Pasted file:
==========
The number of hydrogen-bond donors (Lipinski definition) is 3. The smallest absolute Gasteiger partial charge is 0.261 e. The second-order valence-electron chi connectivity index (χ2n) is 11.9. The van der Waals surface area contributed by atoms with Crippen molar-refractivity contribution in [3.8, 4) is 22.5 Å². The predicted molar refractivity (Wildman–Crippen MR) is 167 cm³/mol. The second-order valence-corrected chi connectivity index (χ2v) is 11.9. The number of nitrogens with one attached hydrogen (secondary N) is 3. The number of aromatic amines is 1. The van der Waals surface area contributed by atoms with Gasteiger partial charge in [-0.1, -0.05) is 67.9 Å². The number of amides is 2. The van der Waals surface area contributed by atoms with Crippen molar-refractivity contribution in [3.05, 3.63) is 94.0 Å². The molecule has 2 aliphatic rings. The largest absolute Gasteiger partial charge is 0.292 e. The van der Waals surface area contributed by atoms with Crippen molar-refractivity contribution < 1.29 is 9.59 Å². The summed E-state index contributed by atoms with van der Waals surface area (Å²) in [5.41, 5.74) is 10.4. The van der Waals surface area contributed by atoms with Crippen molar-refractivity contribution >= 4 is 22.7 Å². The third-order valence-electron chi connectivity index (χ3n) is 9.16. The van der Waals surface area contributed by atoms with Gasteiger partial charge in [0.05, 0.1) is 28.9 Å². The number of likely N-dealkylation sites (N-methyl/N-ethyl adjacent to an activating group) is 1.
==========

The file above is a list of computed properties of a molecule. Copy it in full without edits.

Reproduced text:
The number of hydrogen-bond donors (Lipinski definition) is 3. The smallest absolute Gasteiger partial charge is 0.261 e. The second-order valence-electron chi connectivity index (χ2n) is 11.9. The van der Waals surface area contributed by atoms with Crippen molar-refractivity contribution in [3.8, 4) is 22.5 Å². The predicted molar refractivity (Wildman–Crippen MR) is 167 cm³/mol. The second-order valence-corrected chi connectivity index (χ2v) is 11.9. The number of nitrogens with one attached hydrogen (secondary N) is 3. The number of aromatic amines is 1. The van der Waals surface area contributed by atoms with Gasteiger partial charge in [-0.1, -0.05) is 67.9 Å². The number of amides is 2. The van der Waals surface area contributed by atoms with Crippen molar-refractivity contribution in [3.05, 3.63) is 94.0 Å². The molecule has 2 aliphatic rings. The largest absolute Gasteiger partial charge is 0.292 e. The van der Waals surface area contributed by atoms with Crippen molar-refractivity contribution < 1.29 is 9.59 Å². The summed E-state index contributed by atoms with van der Waals surface area (Å²) in [5.41, 5.74) is 10.4. The van der Waals surface area contributed by atoms with Crippen molar-refractivity contribution >= 4 is 22.7 Å². The third-order valence-electron chi connectivity index (χ3n) is 9.16. The van der Waals surface area contributed by atoms with Gasteiger partial charge in [0.05, 0.1) is 28.9 Å². The number of likely N-dealkylation sites (N-methyl/N-ethyl adjacent to an activating group) is 1.